Scooter MacMillan, Editor

A barrage of garage “yes” votes in Tuesday’s election means the town will be building a garage to house snow plows and road equipment, and that road commissioner Junior Lewis will be staying on.

The two articles on building a town garage were supported by just over 78 percent of the votes.

The overwhelming support means Lewis will run for road commissioner in March. And unless there is some major gash in the space-time continuum, he will win.

Lewis is overwhelmingly liked and respected in Charlotte. Although there were a number of posts on social media criticizing the proposal to build a garage, almost all the critics took time to applaud Lewis’ dedication and hard work for the town.

With the prospect of having a place to work on his trucks inside, out of the snow and cold, Lewis said he’ll be keeping town roads in shape and free of snow for five, maybe 10 more years.

“It depends on my health and how things are going,” Lewis said.

When the garage he rented to house his snow plows and equipment burned in late December, Lewis said at his age he wasn’t going to build a garage he might only use for a few years, and he wouldn’t run for reelection if the town didn’t build its own.

Garage rendering by Centerline Architects The town of Charlotte released this rendering of some of the design ideas that have been discussed for the new town garage on Route 7. Town administrator Dean Bloch said this proposed design is intended to be solar ready, but the solar panels will not be part of the initial building project. Voters will be asked to approve financing of $1.5 million of the total $3 million cost of the garage. The rest of the $1.5 million will be paid from a federal American Rescue Plan Act grant and $500,000 of the town’s highway reserve and capital funds.

Garage rendering by Centerline Architects
The town of Charlotte released this rendering of some of the design ideas that have been discussed for the new town garage on Route 7. Town administrator Dean Bloch said this proposed design is intended to be solar ready, but the solar panels will not be part of the initial building project. Voters will be asked to approve financing of $1.5 million of the total $3 million cost of the garage. The rest of the $1.5 million will be paid from a federal American Rescue Plan Act grant and $500,000 of the town’s highway reserve and capital funds.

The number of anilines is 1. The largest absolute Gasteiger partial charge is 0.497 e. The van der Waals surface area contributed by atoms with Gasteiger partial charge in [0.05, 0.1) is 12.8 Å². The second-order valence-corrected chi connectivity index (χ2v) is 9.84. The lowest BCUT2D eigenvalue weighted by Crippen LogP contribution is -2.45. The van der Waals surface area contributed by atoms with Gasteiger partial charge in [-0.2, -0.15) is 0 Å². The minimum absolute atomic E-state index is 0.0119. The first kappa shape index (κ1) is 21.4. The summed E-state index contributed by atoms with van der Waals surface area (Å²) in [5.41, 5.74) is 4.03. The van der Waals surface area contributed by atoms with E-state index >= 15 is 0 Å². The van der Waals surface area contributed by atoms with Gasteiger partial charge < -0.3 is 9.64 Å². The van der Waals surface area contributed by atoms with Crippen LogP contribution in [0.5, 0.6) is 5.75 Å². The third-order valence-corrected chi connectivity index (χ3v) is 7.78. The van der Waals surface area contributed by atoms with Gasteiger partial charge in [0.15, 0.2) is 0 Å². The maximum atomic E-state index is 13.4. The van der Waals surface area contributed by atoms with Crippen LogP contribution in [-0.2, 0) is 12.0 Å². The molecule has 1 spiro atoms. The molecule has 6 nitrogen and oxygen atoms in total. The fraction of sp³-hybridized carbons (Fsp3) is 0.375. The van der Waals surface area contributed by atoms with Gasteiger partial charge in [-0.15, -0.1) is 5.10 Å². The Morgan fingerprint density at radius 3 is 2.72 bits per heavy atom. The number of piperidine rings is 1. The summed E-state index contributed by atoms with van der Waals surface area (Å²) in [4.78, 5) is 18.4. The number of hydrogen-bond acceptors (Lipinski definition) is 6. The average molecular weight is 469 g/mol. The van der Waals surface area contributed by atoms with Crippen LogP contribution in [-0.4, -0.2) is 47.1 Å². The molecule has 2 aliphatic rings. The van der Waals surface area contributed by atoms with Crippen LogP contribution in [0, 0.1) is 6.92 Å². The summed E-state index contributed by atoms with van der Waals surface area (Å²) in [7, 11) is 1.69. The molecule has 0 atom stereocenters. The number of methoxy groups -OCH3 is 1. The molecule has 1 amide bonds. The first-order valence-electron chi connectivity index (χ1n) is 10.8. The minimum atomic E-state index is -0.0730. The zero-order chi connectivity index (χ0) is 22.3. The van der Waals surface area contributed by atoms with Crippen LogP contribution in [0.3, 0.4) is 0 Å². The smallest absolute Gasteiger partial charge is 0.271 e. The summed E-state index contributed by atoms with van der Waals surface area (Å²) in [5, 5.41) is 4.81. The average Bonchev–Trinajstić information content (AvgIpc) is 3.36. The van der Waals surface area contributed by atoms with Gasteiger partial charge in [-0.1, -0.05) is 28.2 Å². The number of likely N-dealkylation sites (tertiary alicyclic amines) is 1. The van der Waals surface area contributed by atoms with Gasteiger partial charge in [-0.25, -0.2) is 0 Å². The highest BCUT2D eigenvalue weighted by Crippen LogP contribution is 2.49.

He spent much of the remainder of last winter working on trucks outside under a tarp in the snow and freezing weather. With a new garage on the way, Lewis said he could put up with working on his trucks outside for another winter.

There is almost no chance of breaking ground on the project before this winter, but he is confident that construction will start in the spring and a garage will be up before the next winter.

Lewis was pleased with how the voting turned out with much more than three times “yes” votes to “no” votes.

“I was glad to see that kind of a majority. It wasn’t really close,” he said, reiterating that the garage is not for him but for the town. He thinks that having the garage will make it much easier for Charlotte to recruit someone to replace him when he eventually does retire.

He is almost certain there isn’t an existing building that could house four snow plows. Having a town garage might be an incentive to get someone to go into debt to buy enough equipment to take care of the roads when Lewis does retire.

That’s what Lewis did when the town came to him in 1998 and persuaded him to become road commissioner when the previous commissioner decided not to run. He and his wife secured a loan, and now he’s going into his 25th year of being Charlotte’s roads scholar.

But he had a garage to rent, the one that Henry Lane used when he was road commissioner. Lane was Charlotte road commissioner for about 45 years.

When Lewis was 16 in 1976, he started working on the roads for Lane and found he really liked the work — his first and only job.

It’s hard to exaggerate the Lewis’ impact on the roads in Charlotte. He even eliminated a season here.

With most other Vermont towns experiencing five seasons, Lewis reduced the number of seasons in Charlotte to four.

In his early years of being road commissioner, he went to the selectboard with his idea. “I said that I would like to build up the dirt roads to get rid of mud season.”

The town had a contract with Bob Titus to get shale from his property, but not much had been used. Lewis started getting shale in a big way to build up the roads. At first some people were against it.

“Then come the next spring after we were done, they had a totally different perspective,” he said.

In fact, attitudes about building up the dirt roads changed so much that someone proposed adding $110,000 to the budget at Town Meeting Day for road upgrading. And it passed.

What probably seemed like a lot of money more than two decades ago seems like a pittance today, especially when Charlotte’s not stuck with mud season.





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